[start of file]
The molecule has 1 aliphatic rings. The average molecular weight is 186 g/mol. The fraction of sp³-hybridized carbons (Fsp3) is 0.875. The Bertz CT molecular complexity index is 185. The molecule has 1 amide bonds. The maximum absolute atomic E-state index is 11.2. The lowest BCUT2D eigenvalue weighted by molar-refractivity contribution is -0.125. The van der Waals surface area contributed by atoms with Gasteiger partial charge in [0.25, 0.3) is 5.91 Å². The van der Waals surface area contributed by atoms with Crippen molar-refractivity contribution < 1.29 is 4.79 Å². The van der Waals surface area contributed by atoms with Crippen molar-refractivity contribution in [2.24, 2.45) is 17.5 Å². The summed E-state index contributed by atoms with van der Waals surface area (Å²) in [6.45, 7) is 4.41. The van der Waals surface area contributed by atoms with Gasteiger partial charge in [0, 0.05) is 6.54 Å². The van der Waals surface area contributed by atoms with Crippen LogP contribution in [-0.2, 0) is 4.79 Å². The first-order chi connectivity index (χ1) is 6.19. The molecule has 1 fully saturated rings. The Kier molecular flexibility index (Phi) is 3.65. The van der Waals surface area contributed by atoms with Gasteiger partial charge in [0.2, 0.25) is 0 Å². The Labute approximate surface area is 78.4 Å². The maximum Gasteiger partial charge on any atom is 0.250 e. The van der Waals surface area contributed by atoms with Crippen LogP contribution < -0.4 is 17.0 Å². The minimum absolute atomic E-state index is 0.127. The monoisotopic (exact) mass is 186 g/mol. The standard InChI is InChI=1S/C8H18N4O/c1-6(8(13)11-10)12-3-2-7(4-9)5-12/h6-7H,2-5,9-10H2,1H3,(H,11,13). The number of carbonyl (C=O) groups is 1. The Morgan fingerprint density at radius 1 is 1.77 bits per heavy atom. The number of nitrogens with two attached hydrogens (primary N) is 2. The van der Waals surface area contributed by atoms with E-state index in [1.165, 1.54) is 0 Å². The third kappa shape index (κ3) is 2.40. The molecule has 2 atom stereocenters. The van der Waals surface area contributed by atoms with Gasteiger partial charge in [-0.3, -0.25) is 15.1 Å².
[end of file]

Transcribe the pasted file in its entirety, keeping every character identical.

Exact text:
The molecule has 1 aliphatic rings. The average molecular weight is 186 g/mol. The fraction of sp³-hybridized carbons (Fsp3) is 0.875. The Bertz CT molecular complexity index is 185. The molecule has 1 amide bonds. The maximum absolute atomic E-state index is 11.2. The lowest BCUT2D eigenvalue weighted by molar-refractivity contribution is -0.125. The van der Waals surface area contributed by atoms with Gasteiger partial charge in [0.25, 0.3) is 5.91 Å². The van der Waals surface area contributed by atoms with Crippen molar-refractivity contribution < 1.29 is 4.79 Å². The van der Waals surface area contributed by atoms with Crippen molar-refractivity contribution in [2.24, 2.45) is 17.5 Å². The summed E-state index contributed by atoms with van der Waals surface area (Å²) in [6.45, 7) is 4.41. The van der Waals surface area contributed by atoms with Gasteiger partial charge in [0, 0.05) is 6.54 Å². The van der Waals surface area contributed by atoms with Crippen LogP contribution in [-0.2, 0) is 4.79 Å². The first-order chi connectivity index (χ1) is 6.19. The molecule has 1 fully saturated rings. The Kier molecular flexibility index (Phi) is 3.65. The van der Waals surface area contributed by atoms with Gasteiger partial charge in [0.2, 0.25) is 0 Å². The Labute approximate surface area is 78.4 Å². The maximum Gasteiger partial charge on any atom is 0.250 e. The van der Waals surface area contributed by atoms with Crippen LogP contribution < -0.4 is 17.0 Å². The minimum absolute atomic E-state index is 0.127. The monoisotopic (exact) mass is 186 g/mol. The standard InChI is InChI=1S/C8H18N4O/c1-6(8(13)11-10)12-3-2-7(4-9)5-12/h6-7H,2-5,9-10H2,1H3,(H,11,13). The number of carbonyl (C=O) groups is 1. The Morgan fingerprint density at radius 1 is 1.77 bits per heavy atom. The number of nitrogens with two attached hydrogens (primary N) is 2. The van der Waals surface area contributed by atoms with E-state index in [1.165, 1.54) is 0 Å². The third kappa shape index (κ3) is 2.40. The molecule has 2 atom stereocenters. The van der Waals surface area contributed by atoms with Gasteiger partial charge in [-0.3, -0.25) is 15.1 Å².